Meet the Gravel Gertie. You’d think that this was a secret fly but it isn’t; rather it is another one of those great flies that you don’t see much anymore. I remember this fly from the 1960’s; my dad had one in his box and a few of the shops stocked them. I haven’t used one in years but when someone asked me about this fly I realized that it had been out of use for so long that it’s officially a sleeper. One of the few references I can find say the fly is great for gravel bottomed rivers; I can’t confirm that but I thought I’d pass it along. I don’t know who originated it but I hear that the name comes from a Dick Tracy comic strip character.
Normally, this part of the column would tell you what baitfish or insect this fly is trying to mimic. Someday, someone will publish an interview with one of those supposedly super selective trout or salmon. If they do, I hope they ask the fish why they would chomp on something that looks like a black and white barber shop pole with an orange tail and pink throat. Until that day comes along, I have no idea what the fish think this fly is. I know that it is a well-respected fly among “thems that knows” and it’s easy to tie.
Recipe for the Gravel Gertie
Thread – Black
Hook – 6x streamer hook or Mustad 3665A, size 6 or 8
Tail – Red or orange wool
Body – Black and white chenille, alternating
Throat – Pink wool or hair
Wing – White calf tail, under red fox squirrel tail
The hook is a 6x long streamer hook. The Mustad 3665A is the hook you’d use for a Maple Syrup or a Big Trout Only fly and it’s a good hook for this fly as well. The recipe calls for the tail to be orange wool, I substituted red; your fly’s body will look better if you tie in the wool yarn behind the eye a bit, lay the yarn on top of the hook shank and wind over it with thread. This will prevent an ugly hump at the base of the tail. The tail is a bit long and when you brush out the yarn, it has a full appearance. The body is two colors of chenille, black and white. Strip the fuzz off the first quarter inch of the chenille and you’ll see a thread core. Tie in both colors of chenille at the tail by these thread cores. Then wind forward both colors to get the spiral barbershop pole effect. Tie off behind the eye; leave enough room on the hook shank to tie on a wing and throat.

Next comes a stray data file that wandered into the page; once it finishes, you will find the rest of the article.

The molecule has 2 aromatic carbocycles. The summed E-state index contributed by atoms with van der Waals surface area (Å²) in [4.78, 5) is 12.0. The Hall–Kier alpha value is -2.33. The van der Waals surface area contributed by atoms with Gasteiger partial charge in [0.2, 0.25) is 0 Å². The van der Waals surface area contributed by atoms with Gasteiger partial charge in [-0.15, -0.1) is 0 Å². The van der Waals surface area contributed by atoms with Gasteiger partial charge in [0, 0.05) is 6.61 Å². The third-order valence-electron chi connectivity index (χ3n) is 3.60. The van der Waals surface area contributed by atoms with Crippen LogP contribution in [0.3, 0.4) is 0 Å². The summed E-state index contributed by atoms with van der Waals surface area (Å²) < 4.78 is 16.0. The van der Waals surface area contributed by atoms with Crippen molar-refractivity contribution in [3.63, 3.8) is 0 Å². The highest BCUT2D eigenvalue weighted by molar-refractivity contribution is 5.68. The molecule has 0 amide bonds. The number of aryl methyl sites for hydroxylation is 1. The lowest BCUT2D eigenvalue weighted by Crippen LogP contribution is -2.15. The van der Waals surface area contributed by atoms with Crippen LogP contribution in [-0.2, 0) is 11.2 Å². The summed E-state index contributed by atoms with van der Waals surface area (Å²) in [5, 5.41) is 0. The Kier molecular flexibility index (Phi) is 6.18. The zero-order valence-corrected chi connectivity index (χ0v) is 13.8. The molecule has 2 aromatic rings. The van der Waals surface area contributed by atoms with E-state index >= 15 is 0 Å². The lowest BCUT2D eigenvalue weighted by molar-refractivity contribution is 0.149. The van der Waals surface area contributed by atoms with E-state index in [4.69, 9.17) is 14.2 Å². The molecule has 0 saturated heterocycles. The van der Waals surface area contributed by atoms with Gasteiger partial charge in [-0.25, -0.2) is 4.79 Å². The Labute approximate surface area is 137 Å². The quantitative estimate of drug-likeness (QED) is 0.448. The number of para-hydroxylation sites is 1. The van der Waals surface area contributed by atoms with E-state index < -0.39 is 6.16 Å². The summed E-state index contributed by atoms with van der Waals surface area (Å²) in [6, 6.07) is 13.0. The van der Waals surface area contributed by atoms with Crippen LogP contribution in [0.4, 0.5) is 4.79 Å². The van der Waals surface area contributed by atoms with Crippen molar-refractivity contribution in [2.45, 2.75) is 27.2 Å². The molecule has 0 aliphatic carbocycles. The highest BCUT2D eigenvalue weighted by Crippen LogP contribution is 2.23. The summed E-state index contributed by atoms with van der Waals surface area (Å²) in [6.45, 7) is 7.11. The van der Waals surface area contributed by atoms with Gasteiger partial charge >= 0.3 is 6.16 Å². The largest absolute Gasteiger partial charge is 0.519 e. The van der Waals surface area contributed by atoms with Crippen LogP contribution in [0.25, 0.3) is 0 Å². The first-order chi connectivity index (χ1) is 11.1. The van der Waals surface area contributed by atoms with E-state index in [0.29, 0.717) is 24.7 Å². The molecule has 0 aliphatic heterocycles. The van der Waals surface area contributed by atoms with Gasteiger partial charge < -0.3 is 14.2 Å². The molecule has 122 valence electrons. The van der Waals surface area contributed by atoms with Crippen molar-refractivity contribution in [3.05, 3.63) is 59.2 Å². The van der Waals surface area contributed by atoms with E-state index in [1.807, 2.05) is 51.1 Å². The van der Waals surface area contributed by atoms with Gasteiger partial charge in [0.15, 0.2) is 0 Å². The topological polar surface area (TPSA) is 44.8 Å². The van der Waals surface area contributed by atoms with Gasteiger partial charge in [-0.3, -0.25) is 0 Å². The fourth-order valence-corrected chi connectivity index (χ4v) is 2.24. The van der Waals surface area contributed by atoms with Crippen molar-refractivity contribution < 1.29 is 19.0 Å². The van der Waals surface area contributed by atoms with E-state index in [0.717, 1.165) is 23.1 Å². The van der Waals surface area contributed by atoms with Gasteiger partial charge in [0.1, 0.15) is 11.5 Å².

The throat is supposed to be pink wool, rather long. I used calf tail here and you can as well. The wing is white calf tail a bit longer than the body. On top of the white calf tail wing tie on a small bunch of red fox squirrel tail about half as long as the white calf tail wing. Two wings and a throat is a lot of material, don’t use too much. Sparse will get you a lot more hits on this fly. You can substitute for the tail and throat. Red and orange are common color swaps in Maine.
This is one of those flies that not everyone is aware of or taking the time to tie. It has a respected history and if you want to throw out a streamer that the fish haven’t seen before, this is a good one.
Slick fly. Looks fishy!
Thanks, I know more than one long time fish chasers that love this fly. Hugh
Hugh, Just found your site. Happy find. A Mainer named William Covey deserves credit for the Gravel Gertie. Paul Flagg of Farmington (a long time friend of Covey’s) was kind enough to give me two of Covey’s original flies. I’ll take a picture of them and email it to you.
Going to look around your site some more now. Great find. 🙂
Hi Mike! I’m glad you like the site. I really like this fly and I’d love to see a picture of an original! Hugh
Hugh, Your email address kicked back. Please email me at firstname.lastname@example.org
When all else fails, pull out the ole “Gravel Gertie,” for even the fish know about the “Gravel Gertie” and still bite!